Today's post is about something that's very close to my heart: WINE!!! Woohoo!
Before moving to Germany, my opinion of German wines was, well, not too good. The reality, though, was that I didn't ever have much of it but what I did try was too sweet for my taste, which tends towards very dry reds and whites. I usually tell people that I want to be more thirsty after drinking the wine than I was when I started!
Living in both California and Spain has given me the opportunity to try lots of different wines and my favorites for sure are Pinot Noir (mostly California) and Pinot Grigio (mostly Italy). I even wrote a homage to California Pinot Noir a while back! When I got to Stuttgart I was surprised to find vineyards lining the hills around the city so I immediately set to work figuring out what the local wines were and making sure to.Try.Every.Single.One...
The two common wines from the Baden Württemberg area are Trollinger and Lemberger. They are available at pretty much every restaurant and festival including the annual Stuttgarter Weindorf.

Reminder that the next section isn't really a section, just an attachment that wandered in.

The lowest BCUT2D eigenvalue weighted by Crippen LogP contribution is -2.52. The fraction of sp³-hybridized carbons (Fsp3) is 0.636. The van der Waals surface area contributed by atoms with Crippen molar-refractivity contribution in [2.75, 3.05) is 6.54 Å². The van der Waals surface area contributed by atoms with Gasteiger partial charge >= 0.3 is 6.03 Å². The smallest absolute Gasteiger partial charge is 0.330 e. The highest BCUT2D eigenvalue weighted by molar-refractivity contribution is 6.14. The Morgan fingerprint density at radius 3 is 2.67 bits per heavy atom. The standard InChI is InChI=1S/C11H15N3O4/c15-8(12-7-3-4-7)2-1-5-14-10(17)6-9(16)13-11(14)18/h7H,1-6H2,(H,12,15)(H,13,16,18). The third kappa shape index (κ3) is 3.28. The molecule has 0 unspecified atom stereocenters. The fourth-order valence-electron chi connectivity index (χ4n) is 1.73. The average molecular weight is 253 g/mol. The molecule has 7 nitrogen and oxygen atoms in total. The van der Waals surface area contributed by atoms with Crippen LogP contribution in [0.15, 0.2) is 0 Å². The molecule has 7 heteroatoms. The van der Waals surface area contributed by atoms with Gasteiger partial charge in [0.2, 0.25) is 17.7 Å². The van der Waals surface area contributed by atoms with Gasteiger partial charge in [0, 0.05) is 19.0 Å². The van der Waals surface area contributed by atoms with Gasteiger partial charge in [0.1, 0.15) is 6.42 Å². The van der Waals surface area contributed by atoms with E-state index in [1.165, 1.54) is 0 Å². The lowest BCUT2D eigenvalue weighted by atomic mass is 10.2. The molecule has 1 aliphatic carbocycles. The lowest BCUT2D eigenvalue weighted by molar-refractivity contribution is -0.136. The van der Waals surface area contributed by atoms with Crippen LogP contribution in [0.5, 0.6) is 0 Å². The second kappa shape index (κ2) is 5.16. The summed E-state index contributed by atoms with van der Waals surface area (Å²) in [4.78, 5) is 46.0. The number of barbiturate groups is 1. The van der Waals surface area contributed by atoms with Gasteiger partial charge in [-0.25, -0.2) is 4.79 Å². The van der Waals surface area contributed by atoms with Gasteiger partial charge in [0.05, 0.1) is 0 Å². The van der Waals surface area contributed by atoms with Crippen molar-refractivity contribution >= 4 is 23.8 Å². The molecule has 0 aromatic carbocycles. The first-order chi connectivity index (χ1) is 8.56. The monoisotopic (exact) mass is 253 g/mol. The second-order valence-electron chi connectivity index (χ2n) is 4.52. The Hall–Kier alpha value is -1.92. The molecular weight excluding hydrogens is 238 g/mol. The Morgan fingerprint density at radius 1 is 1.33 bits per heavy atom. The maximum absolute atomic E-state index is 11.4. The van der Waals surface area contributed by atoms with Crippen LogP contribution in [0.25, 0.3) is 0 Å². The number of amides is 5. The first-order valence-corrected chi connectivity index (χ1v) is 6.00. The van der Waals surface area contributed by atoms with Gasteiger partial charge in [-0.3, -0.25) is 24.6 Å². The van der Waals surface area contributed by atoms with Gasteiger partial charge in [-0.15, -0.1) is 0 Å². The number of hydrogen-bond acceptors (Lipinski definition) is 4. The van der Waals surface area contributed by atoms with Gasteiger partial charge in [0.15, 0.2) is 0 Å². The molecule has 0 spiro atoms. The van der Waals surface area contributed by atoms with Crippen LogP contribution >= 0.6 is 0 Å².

A bottle of Lemberger and another of a Dornfelder/Spätburgunder blend:
The most common local wine is called Trollinger, which is a dark-red wine that's often used in wine blending. It's (just) okay in my opinion, in other words, there are better. Lemberger, the other, in my non-technical-wine-vocabulary view, is one of those multipurpose wines that can range from sweeter to dryer, hearty to light, and so on. I've tried quite a few and really am not a fan.
Don't think that it's all doom and gloom at southern-Germany wine tastings though. Quite the opposite! What I found, quite by accident when my roommate brought home a bottle that had been given to him as a gift, is called Spätburgunder:
Spätburgunder is a Pinot Noir grown in Germany. Like the California Pinot Noirs that I love, love, love, Spätburgunder is now among the wines at the top of my list. The four bottles above range in price from around 5 euros (~$7 U.S.) up to around 9 euros or so. It's not expensive but it sure is oh-so-good! Oh, and the second from the left, a Pinot Noir from the Collegium Württemburg winery (see this story I wrote for photos from their winery) is now one of my two or three favorite wines for under $10.
So, what have we learned? Well, yes, German wines, are, on average, still a bit sweet for my taste but I'm no longer hesitant to check out the German section at the store and neither should you. On your next trip to Trader Joes, take a look for some Stuttgart-area Spätburgunder, buy a bottle, and have a drink for me! You won't be sorry!